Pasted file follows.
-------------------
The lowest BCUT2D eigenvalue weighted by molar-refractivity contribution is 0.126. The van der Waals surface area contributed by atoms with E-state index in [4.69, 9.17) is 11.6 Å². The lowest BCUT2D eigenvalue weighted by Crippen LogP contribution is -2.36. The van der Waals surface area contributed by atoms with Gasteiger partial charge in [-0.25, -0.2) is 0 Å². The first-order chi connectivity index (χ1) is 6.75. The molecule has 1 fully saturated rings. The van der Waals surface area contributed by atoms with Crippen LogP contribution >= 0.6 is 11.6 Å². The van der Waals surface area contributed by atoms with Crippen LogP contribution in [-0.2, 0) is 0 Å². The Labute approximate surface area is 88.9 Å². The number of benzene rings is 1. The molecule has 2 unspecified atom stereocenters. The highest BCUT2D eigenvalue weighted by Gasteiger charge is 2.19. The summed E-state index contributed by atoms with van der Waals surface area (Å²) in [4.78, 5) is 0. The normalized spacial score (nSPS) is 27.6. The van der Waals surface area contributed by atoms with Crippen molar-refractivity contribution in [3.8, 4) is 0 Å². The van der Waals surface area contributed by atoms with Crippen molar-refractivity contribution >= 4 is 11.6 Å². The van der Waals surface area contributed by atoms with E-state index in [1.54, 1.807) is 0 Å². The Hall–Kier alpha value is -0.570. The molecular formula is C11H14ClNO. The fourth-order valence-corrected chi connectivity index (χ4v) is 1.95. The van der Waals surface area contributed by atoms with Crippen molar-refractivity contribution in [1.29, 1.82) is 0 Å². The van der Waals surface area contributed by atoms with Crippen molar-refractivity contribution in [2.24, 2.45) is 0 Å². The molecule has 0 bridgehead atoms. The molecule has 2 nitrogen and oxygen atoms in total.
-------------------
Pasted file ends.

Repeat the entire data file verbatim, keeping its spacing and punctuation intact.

The lowest BCUT2D eigenvalue weighted by molar-refractivity contribution is 0.126. The van der Waals surface area contributed by atoms with E-state index in [4.69, 9.17) is 11.6 Å². The lowest BCUT2D eigenvalue weighted by Crippen LogP contribution is -2.36. The van der Waals surface area contributed by atoms with Gasteiger partial charge in [-0.25, -0.2) is 0 Å². The first-order chi connectivity index (χ1) is 6.75. The molecule has 1 fully saturated rings. The van der Waals surface area contributed by atoms with Crippen LogP contribution >= 0.6 is 11.6 Å². The van der Waals surface area contributed by atoms with Crippen LogP contribution in [-0.2, 0) is 0 Å². The Labute approximate surface area is 88.9 Å². The number of benzene rings is 1. The molecule has 2 unspecified atom stereocenters. The highest BCUT2D eigenvalue weighted by Gasteiger charge is 2.19. The summed E-state index contributed by atoms with van der Waals surface area (Å²) in [4.78, 5) is 0. The normalized spacial score (nSPS) is 27.6. The van der Waals surface area contributed by atoms with Crippen molar-refractivity contribution in [3.8, 4) is 0 Å². The van der Waals surface area contributed by atoms with Crippen molar-refractivity contribution >= 4 is 11.6 Å². The van der Waals surface area contributed by atoms with E-state index in [1.54, 1.807) is 0 Å². The Hall–Kier alpha value is -0.570. The molecular formula is C11H14ClNO. The fourth-order valence-corrected chi connectivity index (χ4v) is 1.95. The van der Waals surface area contributed by atoms with Crippen molar-refractivity contribution in [1.29, 1.82) is 0 Å². The van der Waals surface area contributed by atoms with Crippen molar-refractivity contribution in [2.24, 2.45) is 0 Å². The molecule has 0 bridgehead atoms. The molecule has 2 nitrogen and oxygen atoms in total.